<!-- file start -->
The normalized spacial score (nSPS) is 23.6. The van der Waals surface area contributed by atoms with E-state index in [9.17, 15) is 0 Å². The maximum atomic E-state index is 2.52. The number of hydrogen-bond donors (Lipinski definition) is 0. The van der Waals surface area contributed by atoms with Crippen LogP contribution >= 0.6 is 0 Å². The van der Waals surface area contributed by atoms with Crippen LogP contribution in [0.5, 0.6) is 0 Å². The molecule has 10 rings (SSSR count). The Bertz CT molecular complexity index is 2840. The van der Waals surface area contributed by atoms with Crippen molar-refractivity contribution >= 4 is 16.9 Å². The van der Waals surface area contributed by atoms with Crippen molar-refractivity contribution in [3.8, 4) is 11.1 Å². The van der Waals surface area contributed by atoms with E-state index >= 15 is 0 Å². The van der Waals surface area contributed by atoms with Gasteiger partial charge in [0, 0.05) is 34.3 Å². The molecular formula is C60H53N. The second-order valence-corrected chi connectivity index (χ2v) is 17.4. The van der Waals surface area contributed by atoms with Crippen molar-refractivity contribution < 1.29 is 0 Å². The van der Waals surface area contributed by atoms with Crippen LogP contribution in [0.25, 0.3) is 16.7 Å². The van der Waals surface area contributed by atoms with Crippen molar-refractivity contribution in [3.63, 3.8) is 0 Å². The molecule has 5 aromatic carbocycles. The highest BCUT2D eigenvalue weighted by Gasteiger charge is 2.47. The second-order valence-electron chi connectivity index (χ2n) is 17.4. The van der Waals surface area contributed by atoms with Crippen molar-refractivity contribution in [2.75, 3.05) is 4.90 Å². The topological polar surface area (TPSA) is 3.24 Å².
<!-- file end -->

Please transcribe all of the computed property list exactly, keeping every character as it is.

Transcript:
The normalized spacial score (nSPS) is 23.6. The van der Waals surface area contributed by atoms with E-state index in [9.17, 15) is 0 Å². The maximum atomic E-state index is 2.52. The number of hydrogen-bond donors (Lipinski definition) is 0. The van der Waals surface area contributed by atoms with Crippen LogP contribution >= 0.6 is 0 Å². The van der Waals surface area contributed by atoms with Crippen LogP contribution in [0.5, 0.6) is 0 Å². The molecule has 10 rings (SSSR count). The Bertz CT molecular complexity index is 2840. The van der Waals surface area contributed by atoms with Crippen molar-refractivity contribution >= 4 is 16.9 Å². The van der Waals surface area contributed by atoms with Crippen molar-refractivity contribution in [3.8, 4) is 11.1 Å². The van der Waals surface area contributed by atoms with E-state index >= 15 is 0 Å². The van der Waals surface area contributed by atoms with Gasteiger partial charge in [0, 0.05) is 34.3 Å². The molecular formula is C60H53N. The second-order valence-corrected chi connectivity index (χ2v) is 17.4. The van der Waals surface area contributed by atoms with Crippen molar-refractivity contribution < 1.29 is 0 Å². The van der Waals surface area contributed by atoms with Crippen LogP contribution in [0.25, 0.3) is 16.7 Å². The van der Waals surface area contributed by atoms with Crippen molar-refractivity contribution in [3.63, 3.8) is 0 Å². The molecule has 5 aromatic carbocycles. The highest BCUT2D eigenvalue weighted by Gasteiger charge is 2.47. The second-order valence-electron chi connectivity index (χ2n) is 17.4. The van der Waals surface area contributed by atoms with Crippen molar-refractivity contribution in [2.75, 3.05) is 4.90 Å². The topological polar surface area (TPSA) is 3.24 Å².